Mammary tumors are common in cats, especially those who are unspayed or are spayed late in life
By Kim Campbell Thornton
Each week, as Lisa-Maria Padilla trims her cats' nails, she gives them an all-over body check to make sure everything looks and feels normal. A little over a year ago, she noticed that her 10-year-old cat Twyla, a blue Abyssinian, had a tiny nodule near one of her nipples. It wasn't painful and Twyla wasn't behaving differently, but Padilla knew something wasn't right.
She took Twyla to her veterinarian, who surgically removed the nodule, along with a distal lymph node -- from behind a hind leg -- and sent them to a pathology lab for analysis. More than 90 percent of feline mammary tumors are malignant, says board-certified veterinary oncologist Gregory Ogilvie, and Padilla knew that. She was prepared for the worst.
The tumor was indeed cancerous, and tests on the lymph node indicated that the cancer had already metastasized into the lymphatic system.
"If there was good news, it was that both an ultrasound of Twyla's abdominal area and radiographs of her chest showed no signs that the cancer had spread there," Padilla says.
Based on Twyla's overall good health and strong physical condition -- she was the first winner of the Cat Fanciers Association Feline Agility National -- Padilla opted for the standard of treatment: a radical mastectomy to remove all four mammary glands on the cancer-affected side, followed by a radical mastectomy to remove all the mammaries on the other side.
"That surgery is a lot of trauma on a small cat," Padilla says. "The day I brought Twyla home, I was really frightened. The sutured incision went from just below her neck to her groin. My poor cat was shivering, and there was no way she could get comfortable. I set up a large cage, lined with pillows so that she would not contort her body, and would just lay still. She looked dreadful."
Padilla questioned her decision to fight the cancer, but two days later, Twyla was eager to eat and wanted to play. Her condition improved rapidly, and the most difficult part of recovery was keeping her confined for three weeks so she could heal. She's a sociable cat, so not only did Padilla spend time sitting on the floor next to her cage to keep her company, she also asked neighbors to come in and spend time with her while she was at work.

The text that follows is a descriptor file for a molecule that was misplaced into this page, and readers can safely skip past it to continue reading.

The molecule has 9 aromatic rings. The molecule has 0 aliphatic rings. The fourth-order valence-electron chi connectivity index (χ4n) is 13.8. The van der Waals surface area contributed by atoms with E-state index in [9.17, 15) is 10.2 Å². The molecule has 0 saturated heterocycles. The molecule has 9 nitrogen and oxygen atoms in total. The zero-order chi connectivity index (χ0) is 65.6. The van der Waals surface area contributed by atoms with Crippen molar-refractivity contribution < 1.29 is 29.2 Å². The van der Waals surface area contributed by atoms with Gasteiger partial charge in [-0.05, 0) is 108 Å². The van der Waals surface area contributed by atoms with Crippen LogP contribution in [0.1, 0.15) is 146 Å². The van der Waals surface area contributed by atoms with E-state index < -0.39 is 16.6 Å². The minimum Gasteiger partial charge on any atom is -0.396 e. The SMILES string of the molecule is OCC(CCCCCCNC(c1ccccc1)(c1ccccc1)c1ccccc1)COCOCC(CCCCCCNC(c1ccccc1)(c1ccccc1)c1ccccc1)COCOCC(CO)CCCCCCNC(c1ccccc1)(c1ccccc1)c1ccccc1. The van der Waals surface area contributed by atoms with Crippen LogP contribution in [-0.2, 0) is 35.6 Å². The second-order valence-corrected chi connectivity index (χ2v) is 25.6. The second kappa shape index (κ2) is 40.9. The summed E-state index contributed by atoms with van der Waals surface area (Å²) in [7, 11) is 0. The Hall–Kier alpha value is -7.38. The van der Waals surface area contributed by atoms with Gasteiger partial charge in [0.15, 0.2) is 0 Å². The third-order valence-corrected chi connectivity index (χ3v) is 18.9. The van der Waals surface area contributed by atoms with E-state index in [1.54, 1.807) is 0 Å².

Once the surgical incisions healed, Twyla began receiving chemotherapy, a total of five rounds given every two to three weeks. Sometimes radiation therapy is also used, Dr. Ogilvie says.
In Twyla's case, chemotherapy brought another challenge.
"After the first chemo infusion, the vets realized that Twyla would have to be sedated for each treatment, as she is too active and 'busy,'" Padilla says.
The high-dose regimen complete, Twyla now receives a daily low dose of medication. Called metronomic therapy, the goal is to stop remaining tumor cells from sprouting blood vessels -- in effect, to starve them.
"The tablet is compounded to taste like chicken, so Twyla thinks she's getting a treat every morning," Padilla says. "If there has been a challenge with the low-dose chemo tablet, it is keeping Twyla's weight up. The tablet can make her stomach a little upset, so she is not hungry, but it doesn't make her vomit. I try to give her nutritious treats during the day."
Padilla is glad she decided to treat her cat's cancer.
"Twyla is one very happy girlfriend," she says. "She loves every day, and at 11 years old, remains probably the most active cat in my house."
Is dog's behavior
accident or spite?
Q: My boyfriend was two hours late getting home to feed his corgis, and one of them pooped on the kitchen floor. They had access to the yard, and it was a nice day. I think the dog knew that pooping in the house was wrong (he even looked guilty) and was being spiteful because he didn't get dinner on time, but my boyfriend insists that dogs aren't spiteful. Who's right? -- via Facebook